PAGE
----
Vetsch added that he hopes reorganizations take place in other units of the Sheriff's Office because they look top heavy.

Vetsch also took a moment to express admiration for Davis in regard to speaking so eloquently to the Board.  He said the way she handled herself reflected well on her character, and he stated she is a wonderful employee.  Husom agreed, saying the group of employees supervised by Davis is "a well run unit."

Vetsch said he was sad that Sheriff Hagerty was not able to be present at a recent committee of the whole meeting and at the board meeting last Tuesday.

Following the 4-1 vote, Hesse provided some timeline information.  The layoff of the two supervisors is scheduled for May 19.  Two new positions for which the supervisors could apply are being posted internally at the end of this week.  Applicants could be interviewed from May 10-12.  A hiring decision could be made May 19, resulting in no break in service.

In other business:



The Board approved the selection of Contegrity Group, Inc. (CGI) of Little Falls as the construction management firm for the new courts facility project.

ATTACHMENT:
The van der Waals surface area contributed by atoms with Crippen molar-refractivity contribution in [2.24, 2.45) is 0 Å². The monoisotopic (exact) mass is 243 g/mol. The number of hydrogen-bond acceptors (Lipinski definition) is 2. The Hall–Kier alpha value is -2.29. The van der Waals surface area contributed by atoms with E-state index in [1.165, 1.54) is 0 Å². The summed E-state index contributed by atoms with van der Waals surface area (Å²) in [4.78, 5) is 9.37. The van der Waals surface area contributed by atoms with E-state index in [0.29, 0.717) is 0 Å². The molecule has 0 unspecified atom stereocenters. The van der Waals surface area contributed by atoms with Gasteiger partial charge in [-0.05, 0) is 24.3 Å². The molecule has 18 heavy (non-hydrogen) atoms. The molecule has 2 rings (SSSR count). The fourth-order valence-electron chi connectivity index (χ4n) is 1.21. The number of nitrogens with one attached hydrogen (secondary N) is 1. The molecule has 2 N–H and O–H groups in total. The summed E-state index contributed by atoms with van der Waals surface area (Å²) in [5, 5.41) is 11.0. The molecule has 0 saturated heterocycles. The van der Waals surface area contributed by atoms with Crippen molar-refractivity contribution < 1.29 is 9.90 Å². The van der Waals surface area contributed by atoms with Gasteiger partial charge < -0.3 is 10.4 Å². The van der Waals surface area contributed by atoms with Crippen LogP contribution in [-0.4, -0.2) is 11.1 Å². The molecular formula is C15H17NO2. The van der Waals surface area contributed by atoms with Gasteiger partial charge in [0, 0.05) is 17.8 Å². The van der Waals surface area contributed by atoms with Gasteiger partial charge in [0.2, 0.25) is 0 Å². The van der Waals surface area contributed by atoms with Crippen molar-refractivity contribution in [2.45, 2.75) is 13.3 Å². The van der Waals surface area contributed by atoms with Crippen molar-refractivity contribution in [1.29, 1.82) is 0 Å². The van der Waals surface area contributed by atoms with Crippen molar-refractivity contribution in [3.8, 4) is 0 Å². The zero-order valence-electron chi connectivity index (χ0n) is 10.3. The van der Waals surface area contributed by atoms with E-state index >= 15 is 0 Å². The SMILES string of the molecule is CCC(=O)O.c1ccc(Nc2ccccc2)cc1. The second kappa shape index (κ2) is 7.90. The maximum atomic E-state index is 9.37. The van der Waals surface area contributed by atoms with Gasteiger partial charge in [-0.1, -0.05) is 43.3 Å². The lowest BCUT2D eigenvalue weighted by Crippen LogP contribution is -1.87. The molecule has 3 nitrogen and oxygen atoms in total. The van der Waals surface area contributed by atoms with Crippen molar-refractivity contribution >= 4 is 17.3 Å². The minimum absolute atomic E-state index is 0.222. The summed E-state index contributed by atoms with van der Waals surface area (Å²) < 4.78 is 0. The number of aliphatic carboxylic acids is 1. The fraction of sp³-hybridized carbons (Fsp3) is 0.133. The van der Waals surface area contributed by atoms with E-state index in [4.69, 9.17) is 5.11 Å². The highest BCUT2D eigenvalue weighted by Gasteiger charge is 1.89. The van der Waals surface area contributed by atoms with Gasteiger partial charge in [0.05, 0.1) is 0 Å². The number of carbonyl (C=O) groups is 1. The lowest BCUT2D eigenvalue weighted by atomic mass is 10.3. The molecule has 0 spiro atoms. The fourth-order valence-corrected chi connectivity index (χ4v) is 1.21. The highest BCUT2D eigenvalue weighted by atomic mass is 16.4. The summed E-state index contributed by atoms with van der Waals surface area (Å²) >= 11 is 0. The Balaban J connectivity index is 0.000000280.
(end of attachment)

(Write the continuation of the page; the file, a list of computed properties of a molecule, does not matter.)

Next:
Five firms had been considered, and four were interviewed.  Two finalists were named before CGI was selected.

Commissioner Potter said all four of the firms that were interviewed were "top shelf."  A significant cost savings was the deciding factor when CGI was selected, according to Commissioner Mark Daleiden.



Commissioner Potter said the county is saving about $400,000 on a roof project at the County Public Works Building.  A flat roof was damaged by a windstorm in March, and insurance is covering the replacement cost.